In the past I’ve made the mistake of adding water to a shallow baking dish, trying with all my might to not spill a drop as I placed the dish into the oven. Never successful. This time I decided to beat the system and add the water to the baking dish AFTER it was secure on the oven shelf then patted myself on the back for being so clever.

I know full well this is likely the solution-oriented instructions on some popular cooking show, however, I came up with this kitchen wisdom on my own while in prep mode so I was feelin’ some pride!  Below is what it looks like after being cooked, the water is soaked up and cooks the squash until it is fork-tender.  

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When the cooked pumpkin comes out it is ready to use for whatever recipe you desire, curry dishes, dips, muffins, breads, desserts or nibble on right outta the pan like I did. Or you can roast them and add to salads, a Buddah bowl or serve on a bed of grains like quinoa with roasted veggies.  Endless options!  

I was in the mood for curry so my recipe is below – revise it according to what veggies you like or have available. I’ve enjoyed it over a bed of Jasmine rice or Beluga lentils (the black ones) but I don’t think you can go wrong with pairing it with anything.  Purple or black rice might be nice too and an extra anti-oxidant boost.


2-3 pounds kabocha squash aka Japanese pumpkin

2 Tablespoons oil (I love avocado, coconut, grapeseed and olive)

1 small/medium yellow onion, roughly chopped

3-4 fresh garlic cloves, minced

1” knob of fresh ginger, peeled and minced (about 1 Tablespoon)

Veggies of choice: arugula, asparagus, bok choy, broccoli, Brussel sprouts, carrots, cauliflower, celery, eggplant, green beans, peppers, spinach, sugar snap peas, tomatoes etc

½ can coconut cream (Trader Joe’s has an organic one I use) or 1 cup unsweetened almond milk or soy milk

2-3 Tablespoons thai red curry, to taste

Thai basil or cilantro, chopped and optional

Fresh lime juice, optional


Cook the pumpkin:

Preheat the oven to 425 degrees. Chop kabocha in half and remove seeds and squash spiderwebs (or you can do this after it has been cooked but I chopped into small pieces and that would be too time consuming – experiment and see what works for you).  You can remove the skin but since I purchased organic I washed the squash and left the skin on. Chop squash into 1-inch pieces.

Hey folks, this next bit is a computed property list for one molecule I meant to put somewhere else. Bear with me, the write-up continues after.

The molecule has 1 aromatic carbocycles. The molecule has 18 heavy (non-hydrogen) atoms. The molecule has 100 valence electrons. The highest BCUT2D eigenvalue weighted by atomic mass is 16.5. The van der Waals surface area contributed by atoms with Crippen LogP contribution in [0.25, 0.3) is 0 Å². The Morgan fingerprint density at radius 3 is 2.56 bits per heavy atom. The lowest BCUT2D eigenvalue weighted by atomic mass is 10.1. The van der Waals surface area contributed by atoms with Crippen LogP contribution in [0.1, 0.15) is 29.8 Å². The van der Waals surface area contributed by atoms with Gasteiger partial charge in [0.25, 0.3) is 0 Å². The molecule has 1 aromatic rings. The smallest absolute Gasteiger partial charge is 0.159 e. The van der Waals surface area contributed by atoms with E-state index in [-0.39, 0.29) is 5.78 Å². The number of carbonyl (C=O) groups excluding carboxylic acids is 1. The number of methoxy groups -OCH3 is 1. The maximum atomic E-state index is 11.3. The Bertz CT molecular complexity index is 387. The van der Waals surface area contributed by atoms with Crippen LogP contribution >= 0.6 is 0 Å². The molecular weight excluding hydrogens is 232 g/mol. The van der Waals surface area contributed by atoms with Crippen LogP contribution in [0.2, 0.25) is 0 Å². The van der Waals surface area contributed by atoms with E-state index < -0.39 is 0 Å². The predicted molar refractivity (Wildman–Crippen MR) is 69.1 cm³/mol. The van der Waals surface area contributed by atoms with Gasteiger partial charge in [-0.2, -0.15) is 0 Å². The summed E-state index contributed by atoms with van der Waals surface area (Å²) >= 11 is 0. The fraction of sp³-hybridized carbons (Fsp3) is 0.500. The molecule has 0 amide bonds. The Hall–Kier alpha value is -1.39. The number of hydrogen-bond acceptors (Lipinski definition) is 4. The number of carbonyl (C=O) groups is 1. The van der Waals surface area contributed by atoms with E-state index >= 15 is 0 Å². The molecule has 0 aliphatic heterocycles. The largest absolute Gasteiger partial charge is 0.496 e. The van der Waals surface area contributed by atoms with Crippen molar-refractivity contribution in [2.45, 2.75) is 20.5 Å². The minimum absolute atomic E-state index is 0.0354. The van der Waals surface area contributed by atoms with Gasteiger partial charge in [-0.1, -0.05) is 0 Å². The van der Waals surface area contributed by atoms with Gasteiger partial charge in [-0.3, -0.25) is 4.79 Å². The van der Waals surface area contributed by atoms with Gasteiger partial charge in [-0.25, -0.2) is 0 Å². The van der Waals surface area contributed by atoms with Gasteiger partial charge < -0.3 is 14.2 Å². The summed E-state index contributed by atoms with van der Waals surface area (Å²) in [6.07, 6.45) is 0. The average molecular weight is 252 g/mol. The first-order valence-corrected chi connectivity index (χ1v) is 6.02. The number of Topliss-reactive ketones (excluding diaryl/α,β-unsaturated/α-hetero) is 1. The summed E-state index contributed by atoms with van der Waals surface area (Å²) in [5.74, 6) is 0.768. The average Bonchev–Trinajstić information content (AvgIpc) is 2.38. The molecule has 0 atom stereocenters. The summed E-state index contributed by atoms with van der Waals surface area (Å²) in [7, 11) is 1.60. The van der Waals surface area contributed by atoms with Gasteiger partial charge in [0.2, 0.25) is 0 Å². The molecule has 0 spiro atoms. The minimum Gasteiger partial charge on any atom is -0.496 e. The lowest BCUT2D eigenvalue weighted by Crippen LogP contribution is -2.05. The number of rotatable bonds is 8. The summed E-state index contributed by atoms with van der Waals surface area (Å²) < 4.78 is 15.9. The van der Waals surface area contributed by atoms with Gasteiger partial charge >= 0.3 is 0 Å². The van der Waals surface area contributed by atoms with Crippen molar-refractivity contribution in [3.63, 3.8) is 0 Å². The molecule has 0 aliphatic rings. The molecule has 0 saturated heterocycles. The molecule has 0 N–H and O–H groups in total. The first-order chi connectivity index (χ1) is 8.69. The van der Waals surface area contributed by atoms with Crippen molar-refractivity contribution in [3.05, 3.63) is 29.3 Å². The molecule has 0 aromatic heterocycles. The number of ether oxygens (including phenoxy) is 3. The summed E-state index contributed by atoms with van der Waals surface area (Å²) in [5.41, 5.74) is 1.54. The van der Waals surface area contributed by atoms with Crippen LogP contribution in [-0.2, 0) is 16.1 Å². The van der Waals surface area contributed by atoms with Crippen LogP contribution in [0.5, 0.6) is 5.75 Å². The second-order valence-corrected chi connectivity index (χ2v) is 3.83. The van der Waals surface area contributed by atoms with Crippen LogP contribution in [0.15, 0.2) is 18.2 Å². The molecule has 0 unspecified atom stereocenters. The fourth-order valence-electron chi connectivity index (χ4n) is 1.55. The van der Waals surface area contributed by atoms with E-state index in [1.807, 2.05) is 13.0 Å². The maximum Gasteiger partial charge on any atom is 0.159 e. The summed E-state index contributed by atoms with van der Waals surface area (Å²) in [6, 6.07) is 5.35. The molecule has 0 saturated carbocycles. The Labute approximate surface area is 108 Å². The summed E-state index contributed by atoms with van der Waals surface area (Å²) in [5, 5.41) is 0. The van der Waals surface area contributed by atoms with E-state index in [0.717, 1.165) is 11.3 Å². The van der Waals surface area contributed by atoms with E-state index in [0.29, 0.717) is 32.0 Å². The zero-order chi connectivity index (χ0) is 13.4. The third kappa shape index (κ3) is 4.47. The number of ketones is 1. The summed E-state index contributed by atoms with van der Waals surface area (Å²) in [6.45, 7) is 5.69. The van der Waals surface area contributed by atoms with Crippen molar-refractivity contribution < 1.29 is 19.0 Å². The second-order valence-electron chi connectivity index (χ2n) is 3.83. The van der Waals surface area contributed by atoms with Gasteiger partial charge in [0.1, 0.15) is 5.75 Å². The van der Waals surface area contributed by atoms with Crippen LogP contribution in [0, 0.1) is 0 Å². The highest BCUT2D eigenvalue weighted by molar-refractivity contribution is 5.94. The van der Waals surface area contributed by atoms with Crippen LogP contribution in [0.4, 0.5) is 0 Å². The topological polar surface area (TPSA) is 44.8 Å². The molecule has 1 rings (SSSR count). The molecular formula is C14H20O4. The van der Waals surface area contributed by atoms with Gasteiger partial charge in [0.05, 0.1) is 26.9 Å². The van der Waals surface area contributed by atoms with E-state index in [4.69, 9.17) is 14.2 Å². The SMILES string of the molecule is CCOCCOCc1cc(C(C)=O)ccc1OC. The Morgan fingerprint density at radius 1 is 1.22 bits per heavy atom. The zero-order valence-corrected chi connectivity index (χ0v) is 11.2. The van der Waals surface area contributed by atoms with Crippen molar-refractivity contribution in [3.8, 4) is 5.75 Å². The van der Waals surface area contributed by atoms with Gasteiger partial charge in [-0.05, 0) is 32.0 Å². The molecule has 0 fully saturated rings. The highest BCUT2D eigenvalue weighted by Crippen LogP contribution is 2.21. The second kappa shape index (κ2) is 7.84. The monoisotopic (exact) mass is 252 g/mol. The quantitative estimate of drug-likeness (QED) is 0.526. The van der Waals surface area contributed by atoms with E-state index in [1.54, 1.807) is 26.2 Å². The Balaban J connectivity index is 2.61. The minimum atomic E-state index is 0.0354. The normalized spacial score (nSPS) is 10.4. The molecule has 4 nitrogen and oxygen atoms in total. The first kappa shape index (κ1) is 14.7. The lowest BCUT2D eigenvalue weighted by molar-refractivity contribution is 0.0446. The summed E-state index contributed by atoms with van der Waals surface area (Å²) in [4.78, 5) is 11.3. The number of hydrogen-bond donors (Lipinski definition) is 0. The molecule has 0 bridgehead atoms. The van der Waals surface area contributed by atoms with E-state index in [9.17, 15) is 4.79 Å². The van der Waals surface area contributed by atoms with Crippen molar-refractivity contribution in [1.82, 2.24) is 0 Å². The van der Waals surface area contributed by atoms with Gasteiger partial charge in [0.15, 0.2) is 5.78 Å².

Place kabocha on a large baking sheet, place in heated oven and add 1-2 cups of water until ¼ – ⅓ of the baking sheet is covered in water. Bake for 45 minutes to 1 hour or until fork tender.  Let it cool for 10 minutes (try not to eat it all).

Cook the curry:

In a wok or large frying pan over medium heat, warm 1 Tablespoon of oil then sweat the onions, stirring very often for 3 minutes.  Add the garlic and ginger, cook for 1 minute.  Now stir in the red curry paste and coconut cream or almond milk to form a red paste and bring to a boil. You have the option of blending this creamy paste with half of the cooked pumpkin or not. I did and created a creamy pumpkin curry that is thick and delicious! You might need to add more coconut cream or almond milk to create your desired thickness.  I think next time I will make more curry sauce.

Add another tablespoon of oil to the fry pan and add veggies of choice starting with heartier ones first like broccoli, Brussel sprouts or cauliflower and cooking for 5-7 minutes before adding softer ones like arugula, bok choy, or spinach that cooks quickly, last and cooking for 1-2 minutes.  Add the pumpkin curry mixture and simmer on low with the lid on until the veggies are tender, time depends on what veggies you use.  I like my veggies on the crunchy side so I don’t cook them too long.  

Transfer the curry to a serving bowl, garnish with Thai basil or chopped cilantro and serve with steamed jasmine or brown rice, quinoa or other grain.

Not the greatest ever picture, I realize but trust me, it was DELISH!

Not the greatest ever picture, I realize but trust me, it was DELISH!

Hey Kingston, how did you get in here?  Thanks for indulging me… he was so color-coordinated with the post and wanted to show off his new hedgehog sweater I couldn’t help myself! PS he LOVED the Kabocha squash too!!!  Skins and all.